Meta has banned from its platform four ‘cyber mercenary’ firms headquartered in Israel, which the company says conducted surveillance on human rights activists, journalists, and “critics of authoritarian regimes.”
“These companies are part of a sprawling industry that provides intrusive software tools and surveillance services indiscriminately to any customer — regardless of who they target or the human rights abuses they might enable,” writes Meta’s head of cyber espionage investigations Mike Dvilyanski. “This industry ‘democratizes’ these threats, making them available to government and non-government groups that otherwise wouldn’t have these capabilities.”
Four of the seven firms named in Meta’s threat report are Israeli companies— Cobwebs Technologies, Cognyte, Black Cube, and Bluehawk CI —while the other three are based in China, India, and North Macedonia.
Meta removed 200 social media accounts operated by the Israel-based Cobwebs Technologies that were engaged in Reconnaissance, which involves the “silent profiling” of targets through public information like social media profiles.
Black Cube, the surveillance firm hired by Harvey Weinstein to investigate journalists, was included on the watchlist and accused of Reconnaissance, Engagement, and Exploitation, the three stages that make up the totality of the surveillance chain as defined by Meta. The Engagement and Exploitation stages go beyond silent profiling by creating reference points for targets and manipulating those engagements to extract personal and private data. Black Cube primarily targeted activists and NGOs, including Palestinian activists.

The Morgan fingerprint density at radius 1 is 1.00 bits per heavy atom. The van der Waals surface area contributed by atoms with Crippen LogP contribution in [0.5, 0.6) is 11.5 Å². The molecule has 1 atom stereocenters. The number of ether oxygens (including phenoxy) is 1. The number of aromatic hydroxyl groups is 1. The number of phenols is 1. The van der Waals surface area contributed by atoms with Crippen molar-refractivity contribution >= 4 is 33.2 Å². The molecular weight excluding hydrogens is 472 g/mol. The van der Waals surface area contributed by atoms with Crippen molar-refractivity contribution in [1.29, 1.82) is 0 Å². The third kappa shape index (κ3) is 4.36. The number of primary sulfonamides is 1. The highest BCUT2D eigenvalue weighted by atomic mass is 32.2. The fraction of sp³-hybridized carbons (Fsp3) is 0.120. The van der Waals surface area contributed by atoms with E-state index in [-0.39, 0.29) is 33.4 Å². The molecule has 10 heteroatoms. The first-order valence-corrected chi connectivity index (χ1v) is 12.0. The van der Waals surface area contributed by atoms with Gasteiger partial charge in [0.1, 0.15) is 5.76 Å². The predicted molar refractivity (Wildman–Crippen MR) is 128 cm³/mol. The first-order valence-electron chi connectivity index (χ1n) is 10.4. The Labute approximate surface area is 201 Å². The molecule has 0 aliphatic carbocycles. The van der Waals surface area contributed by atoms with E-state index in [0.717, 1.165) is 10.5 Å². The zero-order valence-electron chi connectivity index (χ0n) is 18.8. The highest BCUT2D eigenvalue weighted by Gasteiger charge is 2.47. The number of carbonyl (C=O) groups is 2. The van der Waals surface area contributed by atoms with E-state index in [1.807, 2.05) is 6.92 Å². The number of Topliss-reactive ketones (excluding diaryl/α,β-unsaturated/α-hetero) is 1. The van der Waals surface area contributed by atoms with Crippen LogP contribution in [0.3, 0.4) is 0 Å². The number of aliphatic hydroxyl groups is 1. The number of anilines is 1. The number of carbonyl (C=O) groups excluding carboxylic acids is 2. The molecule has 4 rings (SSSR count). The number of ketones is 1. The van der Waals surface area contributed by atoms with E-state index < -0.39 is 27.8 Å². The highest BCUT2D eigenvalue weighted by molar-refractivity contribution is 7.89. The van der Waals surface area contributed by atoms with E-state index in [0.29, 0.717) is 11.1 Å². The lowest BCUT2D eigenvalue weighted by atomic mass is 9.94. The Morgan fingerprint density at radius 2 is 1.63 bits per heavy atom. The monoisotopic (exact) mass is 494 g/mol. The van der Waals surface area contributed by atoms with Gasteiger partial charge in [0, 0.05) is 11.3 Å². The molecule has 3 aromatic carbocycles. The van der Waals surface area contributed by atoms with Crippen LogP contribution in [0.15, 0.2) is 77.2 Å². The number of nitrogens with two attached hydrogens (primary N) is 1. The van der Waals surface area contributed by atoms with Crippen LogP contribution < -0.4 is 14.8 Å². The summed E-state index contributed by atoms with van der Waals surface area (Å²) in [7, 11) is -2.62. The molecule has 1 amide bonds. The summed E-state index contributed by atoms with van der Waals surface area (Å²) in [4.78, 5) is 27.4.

Israel-based global intelligence leader, Cognyte, had over 100 Facebook and Instagram accounts taken offline, and, according to Meta, targeted “journalists and politicians around the world.”
The final Israeli group listed was Bluehawk, a surveillance company previously linked to a ‘snoop-for-hire’ that posed as a Fox News journalist for a spy operation. Meta says they removed over 100 Facebook accounts linked to Bluehawk, after which the group persistently tried to reengage with the platform and set up new accounts. The accounts posed as fake journalists from Fox News and attempted to trick users into on-camera interviews. The latest attacks from Bluehawk have reportedly targeted Argentina.
Israeli cyber-surveillance has come under greater scrutiny after it was reported that NSO Group, an Israeli company, aided Saudi Arabia and potentially other unknown attackers in covert operations. NSO group’s Pegasus spyware has been linked to a line of cyber-attacks targeted at human rights activists and lawyers. NSO Group and the Israeli government have denied any association with the attacks.